Sounds a bit like an outdated version of MPAC -or whatever else there is installed for .h264/5. The probably most hassle and GUI-free way to watch HVEC/AVC anyway is to install mplayer and just select "open with mplayer" (or doubleclick the video after setting the right default action). Used to work even with Windows and has the advantage of getting told explicitely what there is that exactly causes potential trouble when run from the command line.
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On Mint, earlier this year I discovered a few hundred GB of Snap installation packs left in one of the obscurer Linux directories.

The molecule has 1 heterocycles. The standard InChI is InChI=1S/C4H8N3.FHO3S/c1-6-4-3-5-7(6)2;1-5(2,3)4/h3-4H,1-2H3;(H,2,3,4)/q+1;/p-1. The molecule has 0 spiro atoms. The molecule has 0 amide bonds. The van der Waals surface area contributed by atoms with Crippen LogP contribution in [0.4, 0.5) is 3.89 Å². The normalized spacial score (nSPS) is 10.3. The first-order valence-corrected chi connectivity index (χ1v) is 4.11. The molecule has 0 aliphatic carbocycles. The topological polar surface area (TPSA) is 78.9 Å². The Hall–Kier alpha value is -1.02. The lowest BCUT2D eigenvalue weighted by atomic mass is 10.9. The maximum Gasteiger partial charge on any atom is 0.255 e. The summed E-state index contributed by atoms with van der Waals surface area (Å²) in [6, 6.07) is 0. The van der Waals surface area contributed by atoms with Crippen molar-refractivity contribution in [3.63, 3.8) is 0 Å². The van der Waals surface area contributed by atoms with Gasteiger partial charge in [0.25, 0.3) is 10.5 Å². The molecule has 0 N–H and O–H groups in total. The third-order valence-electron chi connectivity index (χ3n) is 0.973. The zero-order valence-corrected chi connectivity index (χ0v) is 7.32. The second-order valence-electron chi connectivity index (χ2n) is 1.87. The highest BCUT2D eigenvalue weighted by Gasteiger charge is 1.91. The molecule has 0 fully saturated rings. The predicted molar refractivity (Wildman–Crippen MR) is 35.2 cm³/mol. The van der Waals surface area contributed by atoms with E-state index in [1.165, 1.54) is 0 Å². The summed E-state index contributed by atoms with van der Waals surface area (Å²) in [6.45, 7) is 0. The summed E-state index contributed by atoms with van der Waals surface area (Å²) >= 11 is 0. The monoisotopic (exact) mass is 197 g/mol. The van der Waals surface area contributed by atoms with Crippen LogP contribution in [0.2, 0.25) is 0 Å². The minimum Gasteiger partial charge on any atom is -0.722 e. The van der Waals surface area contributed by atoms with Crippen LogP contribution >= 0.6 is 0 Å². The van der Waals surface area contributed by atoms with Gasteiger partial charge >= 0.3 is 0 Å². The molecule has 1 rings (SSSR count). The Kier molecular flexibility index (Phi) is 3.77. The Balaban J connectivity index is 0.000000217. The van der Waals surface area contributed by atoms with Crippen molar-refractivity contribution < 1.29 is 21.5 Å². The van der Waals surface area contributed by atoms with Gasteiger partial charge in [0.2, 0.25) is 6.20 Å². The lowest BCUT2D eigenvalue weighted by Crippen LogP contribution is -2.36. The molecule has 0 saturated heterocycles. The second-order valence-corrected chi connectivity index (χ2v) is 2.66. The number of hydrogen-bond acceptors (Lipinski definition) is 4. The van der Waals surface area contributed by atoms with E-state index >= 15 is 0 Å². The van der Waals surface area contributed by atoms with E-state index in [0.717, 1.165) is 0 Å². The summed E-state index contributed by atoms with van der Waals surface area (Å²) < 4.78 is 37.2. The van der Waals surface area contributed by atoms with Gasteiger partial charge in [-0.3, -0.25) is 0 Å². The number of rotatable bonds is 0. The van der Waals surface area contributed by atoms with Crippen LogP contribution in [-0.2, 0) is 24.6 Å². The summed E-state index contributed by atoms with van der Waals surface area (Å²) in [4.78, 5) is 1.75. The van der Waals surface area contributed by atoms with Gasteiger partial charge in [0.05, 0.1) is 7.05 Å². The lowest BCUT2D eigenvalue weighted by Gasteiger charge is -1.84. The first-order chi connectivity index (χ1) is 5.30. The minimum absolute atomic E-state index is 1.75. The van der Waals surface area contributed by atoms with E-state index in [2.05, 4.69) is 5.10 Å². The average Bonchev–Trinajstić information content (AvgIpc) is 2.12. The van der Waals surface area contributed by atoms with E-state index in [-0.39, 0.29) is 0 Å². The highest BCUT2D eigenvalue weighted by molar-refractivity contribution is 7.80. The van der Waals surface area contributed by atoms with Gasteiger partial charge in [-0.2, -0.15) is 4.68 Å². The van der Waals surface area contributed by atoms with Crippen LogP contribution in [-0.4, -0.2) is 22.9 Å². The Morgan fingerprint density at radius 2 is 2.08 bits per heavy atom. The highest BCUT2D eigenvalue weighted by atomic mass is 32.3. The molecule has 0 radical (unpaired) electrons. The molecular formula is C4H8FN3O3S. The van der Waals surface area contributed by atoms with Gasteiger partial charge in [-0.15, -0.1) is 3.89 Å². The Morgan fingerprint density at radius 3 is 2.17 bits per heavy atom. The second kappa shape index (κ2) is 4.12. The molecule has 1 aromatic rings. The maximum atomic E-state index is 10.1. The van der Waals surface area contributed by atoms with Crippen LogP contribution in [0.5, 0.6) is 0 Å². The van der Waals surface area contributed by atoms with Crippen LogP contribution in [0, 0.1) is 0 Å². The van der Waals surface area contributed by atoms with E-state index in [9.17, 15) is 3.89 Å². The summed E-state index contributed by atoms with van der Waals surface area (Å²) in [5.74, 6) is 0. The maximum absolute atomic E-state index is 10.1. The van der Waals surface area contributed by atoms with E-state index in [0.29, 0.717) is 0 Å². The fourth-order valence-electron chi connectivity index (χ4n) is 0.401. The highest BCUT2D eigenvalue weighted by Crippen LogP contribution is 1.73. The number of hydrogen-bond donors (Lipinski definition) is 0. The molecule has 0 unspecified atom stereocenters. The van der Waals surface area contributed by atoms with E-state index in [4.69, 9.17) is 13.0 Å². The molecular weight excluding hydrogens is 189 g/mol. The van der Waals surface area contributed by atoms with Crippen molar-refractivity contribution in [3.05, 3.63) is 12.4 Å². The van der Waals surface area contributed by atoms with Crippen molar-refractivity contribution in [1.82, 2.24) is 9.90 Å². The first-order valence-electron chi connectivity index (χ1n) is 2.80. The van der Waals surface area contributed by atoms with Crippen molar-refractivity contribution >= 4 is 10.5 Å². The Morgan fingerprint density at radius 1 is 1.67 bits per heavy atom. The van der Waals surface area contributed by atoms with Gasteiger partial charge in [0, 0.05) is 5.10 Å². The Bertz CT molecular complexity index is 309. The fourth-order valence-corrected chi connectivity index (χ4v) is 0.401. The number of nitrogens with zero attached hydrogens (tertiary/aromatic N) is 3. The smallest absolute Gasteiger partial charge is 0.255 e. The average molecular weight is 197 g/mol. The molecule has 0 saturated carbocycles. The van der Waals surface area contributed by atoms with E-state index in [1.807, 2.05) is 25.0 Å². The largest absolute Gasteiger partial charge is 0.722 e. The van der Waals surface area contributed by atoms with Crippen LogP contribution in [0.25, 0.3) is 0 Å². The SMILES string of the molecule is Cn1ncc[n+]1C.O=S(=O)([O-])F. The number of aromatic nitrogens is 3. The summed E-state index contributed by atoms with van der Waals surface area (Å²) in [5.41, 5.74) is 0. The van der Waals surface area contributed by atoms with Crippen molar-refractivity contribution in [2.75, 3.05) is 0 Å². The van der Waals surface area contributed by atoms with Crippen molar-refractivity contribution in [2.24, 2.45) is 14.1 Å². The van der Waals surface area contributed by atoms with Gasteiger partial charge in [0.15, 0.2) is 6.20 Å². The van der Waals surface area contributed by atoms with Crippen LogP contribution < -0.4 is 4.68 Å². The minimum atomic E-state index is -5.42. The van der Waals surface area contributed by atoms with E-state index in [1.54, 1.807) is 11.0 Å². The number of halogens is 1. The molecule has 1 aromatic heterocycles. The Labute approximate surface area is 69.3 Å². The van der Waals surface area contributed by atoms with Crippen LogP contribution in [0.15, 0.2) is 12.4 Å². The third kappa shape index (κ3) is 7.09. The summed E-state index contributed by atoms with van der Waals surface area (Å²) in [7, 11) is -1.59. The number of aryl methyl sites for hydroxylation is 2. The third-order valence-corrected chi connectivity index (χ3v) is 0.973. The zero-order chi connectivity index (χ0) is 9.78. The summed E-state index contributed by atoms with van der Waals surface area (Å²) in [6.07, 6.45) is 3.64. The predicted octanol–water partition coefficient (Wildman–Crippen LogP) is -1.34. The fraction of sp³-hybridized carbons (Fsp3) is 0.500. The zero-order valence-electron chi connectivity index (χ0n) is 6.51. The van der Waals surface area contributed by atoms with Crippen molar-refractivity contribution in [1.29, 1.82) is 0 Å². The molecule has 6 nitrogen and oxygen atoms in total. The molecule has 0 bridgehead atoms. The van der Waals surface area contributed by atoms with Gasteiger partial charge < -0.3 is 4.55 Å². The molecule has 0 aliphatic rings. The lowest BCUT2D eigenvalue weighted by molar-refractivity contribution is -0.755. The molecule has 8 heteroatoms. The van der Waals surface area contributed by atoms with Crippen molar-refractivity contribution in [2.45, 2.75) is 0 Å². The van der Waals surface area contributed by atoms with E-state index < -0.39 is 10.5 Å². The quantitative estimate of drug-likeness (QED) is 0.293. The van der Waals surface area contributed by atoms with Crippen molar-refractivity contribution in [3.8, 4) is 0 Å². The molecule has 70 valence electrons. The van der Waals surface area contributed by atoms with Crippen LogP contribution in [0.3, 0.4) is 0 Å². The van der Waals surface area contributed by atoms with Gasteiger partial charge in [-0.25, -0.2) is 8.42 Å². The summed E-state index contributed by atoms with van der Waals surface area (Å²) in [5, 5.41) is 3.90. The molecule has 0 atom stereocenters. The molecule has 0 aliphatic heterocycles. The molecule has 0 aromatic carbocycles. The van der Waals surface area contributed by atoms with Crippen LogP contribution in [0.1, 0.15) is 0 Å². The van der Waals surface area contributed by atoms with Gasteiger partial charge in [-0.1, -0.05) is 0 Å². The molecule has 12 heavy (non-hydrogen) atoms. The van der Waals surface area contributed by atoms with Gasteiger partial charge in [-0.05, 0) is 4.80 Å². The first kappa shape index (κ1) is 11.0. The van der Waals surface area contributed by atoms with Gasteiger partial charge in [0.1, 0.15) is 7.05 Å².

I removed them and all the applications still ran; but after a short while I removed the Snap installers and the applications which I reinstalled the good old-fashioned way. Hard disk space may be cheap now, but I don't intend to devote a good slice of a 250 GB SSD to files that can't even be bothered to self-destruct after installation.
As for players, I use SMPlayer virtually exclusively. One needs to adjust preferences, but say, easy to allow multiple instances to watch a lot of videos at the same time.